The use of daylight in the design of a controlled environment for food production in the Caribbean and other equatorial climates
Author(s)Charles, Curtis B
The use of daylighting in the design of a controlled environment for food reduction in the Caribbean and other equatorial climates.
Massachusetts Institute of Technology. Dept. of Architecture.
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This thesis addresses the use of daylight in the design of a controlled environment for food production in the Caribbean and other Equatorial climates. An expanding population has put a tremendous burden on the food production industry in these climates. The increasing population in these climates means that existing fertile land is being taken-over for housing and infrastructure. Furthermore, the fishing industry is also a victim of over-fishing due to a need for alternative foods. This design proposes a technological solution to this social problem. Presented is one answer to improve the fishing industry, through a controlled environment for intensive aquaculture production. To improve crop production due to depleting fertile land and flooding, this thesis proposes hydroponic cultures in multi-stories. In addition, the success of this farming complex is dependent on appropriate research by staffed scientists, seeking to continually improve the end products of this facility. Within this ecosystem, far greater yields will be attained than traditional forms of agriculture, and, aquaculture. The challenge here is to present the most economic solution. As a result, the design of this facility is based on a three-level hydroponic (crops growing in a nutrient solution) facility, a fish hatchery, indoor fish ponds, and, research laboratories within the aquaculture and hydroponic facilities. This thesis presents two design solutions :one on land, that addresses the issues of flooding and a depletion of available fertile land, and one at sea, that addresses a time in which the population has grown to such a degree that food production at sea becomes an economic reality. There are many ways to introduce natural daylight into this proposed farming complex. Intensive research has indicated that these methods can often range from the very simplistic to the very intricate, as displayed in new emerging technologies such as the Himawari system developed by La Foret Engineering, of Japan. However, the following are techniques that will be applied in this thesis to bring daylight into the buildings of this proposed farming complex : 1. Optical lighting Himawari system); 2. Perimeter lighting; 3. Reflective lighting; 4. Top/Core lighting. Research has indicated that even during the rainy season (July to December)- in some of these equatorial climates there is adequate available diffused sunlight to reach the crops and aquatic life within this proposed controlled environment. This thesis also addresses the energy and cooling load requirements that result from the use of daylighting. Once again the most economic design is presented in this case study. However, the resulting economic solution ( to meet the cooling loads ) that is presented for the proposed site in Trinidad, may not be the most desirable solution for other equatorial climates. Consequently, wind energy, solar energy, co-generation, and traditional electricity, are all analyzed.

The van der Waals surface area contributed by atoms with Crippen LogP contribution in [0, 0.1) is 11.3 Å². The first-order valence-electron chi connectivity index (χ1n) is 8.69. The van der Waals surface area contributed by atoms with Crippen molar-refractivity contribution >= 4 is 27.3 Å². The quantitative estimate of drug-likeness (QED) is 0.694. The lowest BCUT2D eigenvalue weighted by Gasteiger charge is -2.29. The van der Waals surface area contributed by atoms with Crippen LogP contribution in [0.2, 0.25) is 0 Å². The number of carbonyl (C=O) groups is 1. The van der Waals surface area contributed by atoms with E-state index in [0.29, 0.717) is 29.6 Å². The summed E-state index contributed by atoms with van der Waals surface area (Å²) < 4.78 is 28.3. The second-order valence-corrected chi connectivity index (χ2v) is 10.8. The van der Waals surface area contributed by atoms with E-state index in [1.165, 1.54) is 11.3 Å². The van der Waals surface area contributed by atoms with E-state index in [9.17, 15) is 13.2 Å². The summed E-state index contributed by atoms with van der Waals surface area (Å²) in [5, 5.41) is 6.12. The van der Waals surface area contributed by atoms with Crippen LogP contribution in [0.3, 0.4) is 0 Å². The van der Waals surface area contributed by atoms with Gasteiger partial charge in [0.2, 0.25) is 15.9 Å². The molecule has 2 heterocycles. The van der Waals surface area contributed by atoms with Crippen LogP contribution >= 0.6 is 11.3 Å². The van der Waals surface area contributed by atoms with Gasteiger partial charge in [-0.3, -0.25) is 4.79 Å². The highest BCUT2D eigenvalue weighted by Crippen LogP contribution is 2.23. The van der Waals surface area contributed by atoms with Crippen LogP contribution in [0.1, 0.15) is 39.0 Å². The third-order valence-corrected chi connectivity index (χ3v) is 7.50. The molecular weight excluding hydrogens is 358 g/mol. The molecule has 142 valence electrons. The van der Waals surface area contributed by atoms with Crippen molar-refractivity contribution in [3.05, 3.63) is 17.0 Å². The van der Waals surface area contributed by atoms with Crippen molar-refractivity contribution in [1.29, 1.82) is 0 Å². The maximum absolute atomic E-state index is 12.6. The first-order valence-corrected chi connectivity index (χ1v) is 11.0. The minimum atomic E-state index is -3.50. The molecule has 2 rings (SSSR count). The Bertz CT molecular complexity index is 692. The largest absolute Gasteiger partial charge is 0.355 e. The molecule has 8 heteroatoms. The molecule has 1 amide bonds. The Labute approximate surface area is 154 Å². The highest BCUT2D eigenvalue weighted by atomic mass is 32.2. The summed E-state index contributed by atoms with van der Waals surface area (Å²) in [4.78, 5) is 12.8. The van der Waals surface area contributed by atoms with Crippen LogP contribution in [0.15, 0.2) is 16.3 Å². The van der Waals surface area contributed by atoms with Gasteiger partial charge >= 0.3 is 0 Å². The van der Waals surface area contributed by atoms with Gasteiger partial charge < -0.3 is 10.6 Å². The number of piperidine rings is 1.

Thesis (M.S.)--Massachusetts Institute of Technology, Dept. of Architecture, 1989.Title as it appeared in M.I.T. Graduate List, June 1989: The use of daylighting in the design of a controlled environment for food reduction in the Caribbean and other equatorial climates.Includes bibliographical references (leaves 219-224).
DepartmentMassachusetts Institute of Technology. Dept. of Architecture.
Massachusetts Institute of Technology